provisions, but having only just managed to work out how to use
both arms at the same time, she felt the task of walking was one
that would be easier to tackle on a full stomach.

She picked through the mound of bones nearest
her. Though it was an uphill struggle to determine the proper
sequence of opening and closing her fingers that was necessary to
grasp them, oddly she found identifying them to be utterly
effortless.

“Skull of a jackal. Where is the jaw? Here.
Good, good. One of its legs too. Don’t need the toes. A few rat
spines, yes. Ah, perfect, a serpent skeleton. Intact, save the
head. That will do nicely.”

Like a child with a new set of building
blocks, she merrily began to fit the bits of carcass together.
Under her breath she uttered arcane words, conjuring black tendrils
that fused the bones to one another. After a few minutes she had
assembled a creature that could only have been born of madness.

The jackal skull sat atop the long, narrow
spine of a snake. Ribs, femurs, and claws linked together into a
set of six spidery legs that connected to the curving spine a third
of the way down its length. The rest of the serpent’s spine formed
a curled tail. She dangled the horrid concoction by the spine,
eying it critically.

“A motley bit of odds and ends, but it will
have to do… Now,
live
.”

Inside the hollow skull, darkness began to
swirl and coil. The edge of the tail twitched, and the mismatched
legs quivered. Two points of violet light sparked to life in the
jackal’s eye sockets. She lowered it to the ground and watched it
shudder, quake, and finally hoist itself to its feet, twisting its
oversize head toward her and sweeping its tail in expectation.

“Good. Now listen closely, Motley. You will
fetch me food. Meat. Something large, lots of blood, lots of skin,
lots of bone. Bring it quickly and I’ll be sure to give you the
bits I don’t need.”

The abomination pranced in place for a
moment, radiating delight at the chance to serve, then rattled off
toward the mouth of the cave. When it was out of sight, the woman
ran her fingers through her scraggly white hair, combing away any
other creatures that might have taken up residence.

“Now then… to work. I suspect there’s much to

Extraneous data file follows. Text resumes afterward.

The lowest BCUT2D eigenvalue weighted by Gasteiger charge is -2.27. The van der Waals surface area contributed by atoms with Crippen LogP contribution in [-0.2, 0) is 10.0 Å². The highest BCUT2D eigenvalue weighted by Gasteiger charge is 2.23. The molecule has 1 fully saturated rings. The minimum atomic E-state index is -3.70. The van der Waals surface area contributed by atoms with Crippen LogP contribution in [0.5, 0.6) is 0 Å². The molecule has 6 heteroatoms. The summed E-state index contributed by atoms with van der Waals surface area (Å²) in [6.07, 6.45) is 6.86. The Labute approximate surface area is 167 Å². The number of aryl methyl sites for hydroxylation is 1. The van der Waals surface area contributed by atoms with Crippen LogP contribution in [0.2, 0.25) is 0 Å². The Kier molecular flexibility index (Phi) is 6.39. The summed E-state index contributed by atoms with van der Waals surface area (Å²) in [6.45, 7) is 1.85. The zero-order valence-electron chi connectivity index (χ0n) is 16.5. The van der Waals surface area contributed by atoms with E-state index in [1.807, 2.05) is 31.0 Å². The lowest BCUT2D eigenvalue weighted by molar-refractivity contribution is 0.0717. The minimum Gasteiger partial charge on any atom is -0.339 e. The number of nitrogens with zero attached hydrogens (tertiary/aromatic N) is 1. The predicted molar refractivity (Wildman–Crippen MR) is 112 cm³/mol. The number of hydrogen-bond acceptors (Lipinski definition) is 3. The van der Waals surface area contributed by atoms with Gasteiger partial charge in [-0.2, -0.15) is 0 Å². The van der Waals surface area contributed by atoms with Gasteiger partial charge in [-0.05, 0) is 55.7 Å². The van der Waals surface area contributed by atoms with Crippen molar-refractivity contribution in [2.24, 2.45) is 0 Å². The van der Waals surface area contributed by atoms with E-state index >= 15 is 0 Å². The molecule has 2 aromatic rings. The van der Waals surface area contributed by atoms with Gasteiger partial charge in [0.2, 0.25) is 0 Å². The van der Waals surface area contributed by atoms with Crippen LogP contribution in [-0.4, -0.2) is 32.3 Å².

be done.”

She looked beside her and found a tall ivory
staff. It was intricately carved with runes and sigils, and the top
was set with a deep violet gem. She pulled the head of the staff to
her lap and worked a simple spell. Inside the gem a muddy red glow
pulsed, and she felt her thoughts grow sharper, if not more
orderly. Yes… her name. She was Turiel. Her task. She was to
prepare the second keyhole. Her masters… why had they not woken
her? And why did something feel lost, something missing? She
reached out, seeking guidance, but there was no answer.

“Something has happened… I’ve slept too long…
Need answers… Something must be done…”

Chapter
1

Six months after the city of Verril was freed and the
Perpetual War had failed to live up to its name, life was
progressing as usual in an icy little down called Frosnell. A
thoroughly unremarkable city, it contained little more than a few
cobbled streets crisscrossing a city center dominated by a thriving
marketplace and a sturdily built inn called Merrimead’s Hearth.
Though a part of the frost-bound Northern Alliance, Frosnell was
far enough south to enjoy a growing season that could support more
than just the hardy cabbages and potatoes of the more northerly
farms. The market bustled with farmers selling their wares. With
the end of the war, the slowly opening borders to the south allowed
traders’ wagons to appear. They were a welcome sight to locals,
none of whom had yet been born when the fruits of the southern
pastures had last rolled through town. On a normal day these
wagons, heaped as they were with exotic goods, would be the talk of
the town. Today they were the last things on the minds of the
townsfolk. Far more interesting was the ornate carriage drawn by
four gleaming white horses that was approaching the town from the
north.

If there had been any doubt that the majestic